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Accusing law firm Potter Handy of shaking down small businesses for cash payments, the district attorneys of San Francisco and Los Angeles are seeking the return of millions of dollars the owners paid to settle thousands of groundless disability-rights lawsuits.

According to the report by Courthouse News, the lawsuit filed jointly by San Francisco District Attorney Chesa Boudin and Los Angeles District Attorney George Gascón in San Francisco County Superior Court claims the firm files thousands of boilerplate Americans with Disabilities Act lawsuits on behalf of a handful of disabled clients against small businesses, then pressures the owners to settle as quickly as possible for an amount between $10,000 and $20,000.

“Conservatively assuming an average settlement figure of $10,000 per case, Defendants have extracted over $5,000,000 from California’s small businesses from the cases filed on behalf of just one of their serial filers in just over two years,” the complaint says. The district attorneys believe the firm has systematically drained California businesses, many owned by immigrants who do not speak English or fully understand the vagaries of the American legal system, out of millions of dollars over the past four years.

One Potter Handy client, Orlando Garcia, has filed more than 800 lawsuits. Another client, Brian Whitaker, filed more than 1,700 federal cases. The complaint also lists serial filers Chris Langer, Rafael Arroyo, and Scott Johnson, who was indicted by a federal grand jury in 2019 for failing to report the income he received from the lawsuits on his taxes.

The San Diego-based firm has offices in San Francisco and Los Angeles, as well as Utah and Texas. Its website says it attorneys specialize in disability rights, employee rights and mass tort litigation, and also represent wildfire victims.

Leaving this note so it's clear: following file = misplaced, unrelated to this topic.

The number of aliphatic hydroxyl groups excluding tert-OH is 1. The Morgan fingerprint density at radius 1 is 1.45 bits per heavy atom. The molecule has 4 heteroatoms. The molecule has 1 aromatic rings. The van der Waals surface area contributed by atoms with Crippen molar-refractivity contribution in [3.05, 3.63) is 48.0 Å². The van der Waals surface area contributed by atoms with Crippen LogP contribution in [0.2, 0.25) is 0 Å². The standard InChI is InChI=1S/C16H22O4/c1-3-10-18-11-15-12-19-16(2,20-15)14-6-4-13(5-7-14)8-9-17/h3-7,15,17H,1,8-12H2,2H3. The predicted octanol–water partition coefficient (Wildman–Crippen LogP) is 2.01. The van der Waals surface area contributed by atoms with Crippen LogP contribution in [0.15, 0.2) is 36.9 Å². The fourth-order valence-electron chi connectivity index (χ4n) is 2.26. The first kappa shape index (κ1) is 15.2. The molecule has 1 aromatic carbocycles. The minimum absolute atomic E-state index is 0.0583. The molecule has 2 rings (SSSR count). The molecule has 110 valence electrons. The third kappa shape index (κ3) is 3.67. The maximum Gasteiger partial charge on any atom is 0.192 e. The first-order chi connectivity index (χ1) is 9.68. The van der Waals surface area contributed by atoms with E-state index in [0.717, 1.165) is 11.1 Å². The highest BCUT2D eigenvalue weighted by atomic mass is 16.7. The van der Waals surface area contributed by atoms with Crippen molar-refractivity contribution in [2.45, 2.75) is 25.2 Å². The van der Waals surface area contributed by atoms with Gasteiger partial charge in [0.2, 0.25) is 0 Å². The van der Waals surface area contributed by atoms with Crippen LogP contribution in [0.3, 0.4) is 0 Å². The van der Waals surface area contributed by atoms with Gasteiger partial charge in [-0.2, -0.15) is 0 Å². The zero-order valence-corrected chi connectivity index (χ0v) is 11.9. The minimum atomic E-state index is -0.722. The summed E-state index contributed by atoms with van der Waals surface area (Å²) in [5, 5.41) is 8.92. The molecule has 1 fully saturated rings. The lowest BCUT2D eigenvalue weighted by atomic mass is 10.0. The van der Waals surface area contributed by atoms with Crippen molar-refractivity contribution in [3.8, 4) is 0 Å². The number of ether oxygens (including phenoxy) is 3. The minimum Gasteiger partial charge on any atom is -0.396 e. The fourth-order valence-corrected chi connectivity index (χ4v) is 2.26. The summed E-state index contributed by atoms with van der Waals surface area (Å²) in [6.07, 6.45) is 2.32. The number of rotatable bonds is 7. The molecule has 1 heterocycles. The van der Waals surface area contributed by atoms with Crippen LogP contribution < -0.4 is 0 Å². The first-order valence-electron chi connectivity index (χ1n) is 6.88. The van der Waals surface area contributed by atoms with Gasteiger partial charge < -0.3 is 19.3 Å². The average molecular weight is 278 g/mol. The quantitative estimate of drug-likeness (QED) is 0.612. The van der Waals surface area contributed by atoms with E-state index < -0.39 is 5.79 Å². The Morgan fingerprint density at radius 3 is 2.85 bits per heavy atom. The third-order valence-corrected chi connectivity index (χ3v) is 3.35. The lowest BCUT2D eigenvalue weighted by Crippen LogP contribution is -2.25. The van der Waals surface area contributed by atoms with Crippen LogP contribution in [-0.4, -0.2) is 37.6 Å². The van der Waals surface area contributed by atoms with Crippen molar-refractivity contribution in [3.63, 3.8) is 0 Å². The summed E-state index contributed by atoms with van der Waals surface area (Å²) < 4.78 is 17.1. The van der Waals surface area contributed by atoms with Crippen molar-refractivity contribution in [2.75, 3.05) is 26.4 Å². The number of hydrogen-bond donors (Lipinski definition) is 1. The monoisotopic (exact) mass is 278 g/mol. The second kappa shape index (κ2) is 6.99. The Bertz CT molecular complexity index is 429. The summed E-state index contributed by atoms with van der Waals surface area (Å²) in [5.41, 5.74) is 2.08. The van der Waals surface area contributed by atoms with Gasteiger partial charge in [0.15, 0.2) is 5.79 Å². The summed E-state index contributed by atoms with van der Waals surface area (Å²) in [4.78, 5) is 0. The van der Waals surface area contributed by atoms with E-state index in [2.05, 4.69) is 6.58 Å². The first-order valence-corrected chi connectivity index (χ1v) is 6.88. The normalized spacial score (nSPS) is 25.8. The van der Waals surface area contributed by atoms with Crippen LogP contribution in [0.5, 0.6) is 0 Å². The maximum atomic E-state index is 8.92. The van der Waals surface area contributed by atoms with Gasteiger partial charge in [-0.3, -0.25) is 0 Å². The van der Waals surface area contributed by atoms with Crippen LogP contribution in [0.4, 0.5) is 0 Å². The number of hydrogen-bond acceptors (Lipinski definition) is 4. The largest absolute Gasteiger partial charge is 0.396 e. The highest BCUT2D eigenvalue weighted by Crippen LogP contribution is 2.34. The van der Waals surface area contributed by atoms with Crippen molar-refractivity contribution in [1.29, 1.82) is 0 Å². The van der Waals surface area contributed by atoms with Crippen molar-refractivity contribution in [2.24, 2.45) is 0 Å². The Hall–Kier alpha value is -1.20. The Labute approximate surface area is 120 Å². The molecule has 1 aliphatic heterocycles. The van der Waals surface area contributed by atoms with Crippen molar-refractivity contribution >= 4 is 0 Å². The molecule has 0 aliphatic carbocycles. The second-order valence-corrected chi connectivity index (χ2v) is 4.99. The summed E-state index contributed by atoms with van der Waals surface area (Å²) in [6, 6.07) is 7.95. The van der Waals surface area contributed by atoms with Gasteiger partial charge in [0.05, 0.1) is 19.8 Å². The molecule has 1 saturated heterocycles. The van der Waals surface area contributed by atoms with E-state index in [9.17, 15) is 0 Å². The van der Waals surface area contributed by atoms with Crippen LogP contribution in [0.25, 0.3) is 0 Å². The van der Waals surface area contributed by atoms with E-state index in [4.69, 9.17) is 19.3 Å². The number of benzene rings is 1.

Boudin and Gascon say the firm’s filings took an especially nefarious turn during the Covid-19 pandemic, when its attorneys and serial filers Orlando and Whitaker began targeting small businesses in San Francisco’s Chinatown, like Hon’s Wun-Tun House. Whitaker claims to have visited Hon’s Wun-Tun House in March 2021 and encountered outdoor dining tables that were wheelchair inaccessible despite that the fact the restaurant was only offering takeout and did not have any sit-down service. The same was true for coffee shop Latte Express, which was also hit with one of Whitaker’s boilerplate lawsuits.

Renmin Yan, who owns Hon’s Wun Tun House, immigrated to the U.S. from China 15 years ago, working for 11 years as a waitress before purchasing the restaurant from its previous owner in 2018. Yan ended up settling with Whitaker, and estimates that it will take her 2-3 months to recover the cost.

The district attorneys’ lawsuit says Johnny Ly, the owner of Latte Express, did not understand Whitaker’s lawsuit and couldn’t afford a lawyer, so his contractor son-in-law sent workers to the cafe to fix the alleged ADA violations. Despite this good faith effort, Whitaker and Potter Handy simply moved for a default judgment against Ly, which they obtained.

Boudin and Gascón believe the sheer number of lawsuits indicate that they are bogus, since the serial filers could not have possibly encountered each barrier they list, let alone intend to return to the businesses since they are located hundreds of miles away from where they live. Security footage from some of the businesses reveal that the serial filers never visited them at all.

“Still others were sued for alleged violations that objectively did not exist; for example, one Chinatown business was sued for allegedly having an illegally steep 12.5% ramp to its front door, when in fact the entranceway was nearly flat,” the lawsuit says.

Potter Handy partner Dennis Price strongly denied the complaint’s allegations. “The allegation that we targeted any particular community is a heinous lie and not supported by any evidence,” he told Courthouse News. “If any amount of effort had been made to look into where our cases were filed, they would see that our cases are filed throughout the state. They don’t target any particular neighborhood or business.”

Price said Boudin and Gascon appear to be trying to curry favor with small business owners at a time when both are up for recall “based on perception that they are not faithfully executing the duties of their offices.”